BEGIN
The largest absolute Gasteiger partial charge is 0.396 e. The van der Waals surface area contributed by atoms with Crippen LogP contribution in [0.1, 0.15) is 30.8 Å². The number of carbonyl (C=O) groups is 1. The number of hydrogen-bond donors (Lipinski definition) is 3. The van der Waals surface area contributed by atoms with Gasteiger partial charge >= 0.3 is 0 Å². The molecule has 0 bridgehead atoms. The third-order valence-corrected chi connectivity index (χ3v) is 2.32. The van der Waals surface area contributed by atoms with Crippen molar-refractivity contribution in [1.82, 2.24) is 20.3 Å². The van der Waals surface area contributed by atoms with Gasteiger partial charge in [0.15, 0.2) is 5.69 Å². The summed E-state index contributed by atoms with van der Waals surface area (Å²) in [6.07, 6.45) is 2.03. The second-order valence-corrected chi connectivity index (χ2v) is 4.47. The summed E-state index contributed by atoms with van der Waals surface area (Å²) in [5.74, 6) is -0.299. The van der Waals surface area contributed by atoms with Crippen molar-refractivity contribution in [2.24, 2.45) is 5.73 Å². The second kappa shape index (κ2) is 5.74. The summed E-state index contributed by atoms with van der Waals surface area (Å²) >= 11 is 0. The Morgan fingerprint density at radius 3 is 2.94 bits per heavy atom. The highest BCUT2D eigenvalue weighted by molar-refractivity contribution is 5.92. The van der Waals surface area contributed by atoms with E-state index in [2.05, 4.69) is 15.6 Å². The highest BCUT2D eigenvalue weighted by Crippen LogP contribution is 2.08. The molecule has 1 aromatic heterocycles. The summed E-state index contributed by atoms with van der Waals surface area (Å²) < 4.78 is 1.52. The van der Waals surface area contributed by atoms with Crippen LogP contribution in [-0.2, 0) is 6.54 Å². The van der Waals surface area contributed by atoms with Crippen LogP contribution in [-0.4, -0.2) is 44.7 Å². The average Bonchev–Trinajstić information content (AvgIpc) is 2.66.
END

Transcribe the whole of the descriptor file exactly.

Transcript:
The largest absolute Gasteiger partial charge is 0.396 e. The van der Waals surface area contributed by atoms with Crippen LogP contribution in [0.1, 0.15) is 30.8 Å². The number of carbonyl (C=O) groups is 1. The number of hydrogen-bond donors (Lipinski definition) is 3. The van der Waals surface area contributed by atoms with Gasteiger partial charge >= 0.3 is 0 Å². The molecule has 0 bridgehead atoms. The third-order valence-corrected chi connectivity index (χ3v) is 2.32. The van der Waals surface area contributed by atoms with Crippen molar-refractivity contribution in [1.82, 2.24) is 20.3 Å². The van der Waals surface area contributed by atoms with Gasteiger partial charge in [0.15, 0.2) is 5.69 Å². The summed E-state index contributed by atoms with van der Waals surface area (Å²) in [6.07, 6.45) is 2.03. The second-order valence-corrected chi connectivity index (χ2v) is 4.47. The summed E-state index contributed by atoms with van der Waals surface area (Å²) in [5.74, 6) is -0.299. The van der Waals surface area contributed by atoms with Crippen molar-refractivity contribution in [2.24, 2.45) is 5.73 Å². The second kappa shape index (κ2) is 5.74. The summed E-state index contributed by atoms with van der Waals surface area (Å²) >= 11 is 0. The Morgan fingerprint density at radius 3 is 2.94 bits per heavy atom. The highest BCUT2D eigenvalue weighted by molar-refractivity contribution is 5.92. The van der Waals surface area contributed by atoms with E-state index in [2.05, 4.69) is 15.6 Å². The highest BCUT2D eigenvalue weighted by Crippen LogP contribution is 2.08. The molecule has 1 aromatic heterocycles. The summed E-state index contributed by atoms with van der Waals surface area (Å²) < 4.78 is 1.52. The van der Waals surface area contributed by atoms with Crippen LogP contribution in [-0.2, 0) is 6.54 Å². The van der Waals surface area contributed by atoms with Crippen LogP contribution in [-0.4, -0.2) is 44.7 Å². The average Bonchev–Trinajstić information content (AvgIpc) is 2.66.